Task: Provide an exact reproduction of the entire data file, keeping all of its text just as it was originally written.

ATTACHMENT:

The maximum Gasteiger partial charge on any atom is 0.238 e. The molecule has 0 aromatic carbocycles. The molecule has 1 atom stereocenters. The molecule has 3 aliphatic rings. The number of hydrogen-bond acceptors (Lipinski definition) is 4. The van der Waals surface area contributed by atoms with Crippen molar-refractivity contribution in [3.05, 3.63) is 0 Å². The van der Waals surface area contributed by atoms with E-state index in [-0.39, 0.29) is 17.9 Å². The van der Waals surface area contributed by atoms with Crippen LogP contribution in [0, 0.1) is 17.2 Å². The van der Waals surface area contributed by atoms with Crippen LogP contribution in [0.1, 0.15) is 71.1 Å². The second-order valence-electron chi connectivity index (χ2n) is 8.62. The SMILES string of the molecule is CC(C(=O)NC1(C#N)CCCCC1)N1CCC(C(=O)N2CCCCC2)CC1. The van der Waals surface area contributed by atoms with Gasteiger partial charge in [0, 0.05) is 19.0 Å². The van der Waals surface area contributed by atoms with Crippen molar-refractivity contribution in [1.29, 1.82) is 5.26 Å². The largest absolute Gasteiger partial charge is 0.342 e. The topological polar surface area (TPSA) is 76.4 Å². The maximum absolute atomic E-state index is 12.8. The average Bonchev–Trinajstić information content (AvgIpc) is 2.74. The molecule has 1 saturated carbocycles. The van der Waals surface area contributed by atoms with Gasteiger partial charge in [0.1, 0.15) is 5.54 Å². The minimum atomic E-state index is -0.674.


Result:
The maximum Gasteiger partial charge on any atom is 0.238 e. The molecule has 0 aromatic carbocycles. The molecule has 1 atom stereocenters. The molecule has 3 aliphatic rings. The number of hydrogen-bond acceptors (Lipinski definition) is 4. The van der Waals surface area contributed by atoms with Crippen molar-refractivity contribution in [3.05, 3.63) is 0 Å². The van der Waals surface area contributed by atoms with E-state index in [-0.39, 0.29) is 17.9 Å². The van der Waals surface area contributed by atoms with Crippen LogP contribution in [0, 0.1) is 17.2 Å². The van der Waals surface area contributed by atoms with Crippen LogP contribution in [0.1, 0.15) is 71.1 Å². The second-order valence-electron chi connectivity index (χ2n) is 8.62. The SMILES string of the molecule is CC(C(=O)NC1(C#N)CCCCC1)N1CCC(C(=O)N2CCCCC2)CC1. The van der Waals surface area contributed by atoms with Gasteiger partial charge in [0, 0.05) is 19.0 Å². The van der Waals surface area contributed by atoms with Crippen molar-refractivity contribution in [1.29, 1.82) is 5.26 Å². The largest absolute Gasteiger partial charge is 0.342 e. The topological polar surface area (TPSA) is 76.4 Å². The maximum absolute atomic E-state index is 12.8. The average Bonchev–Trinajstić information content (AvgIpc) is 2.74. The molecule has 1 saturated carbocycles. The van der Waals surface area contributed by atoms with Gasteiger partial charge in [0.1, 0.15) is 5.54 Å². The minimum atomic E-state index is -0.674.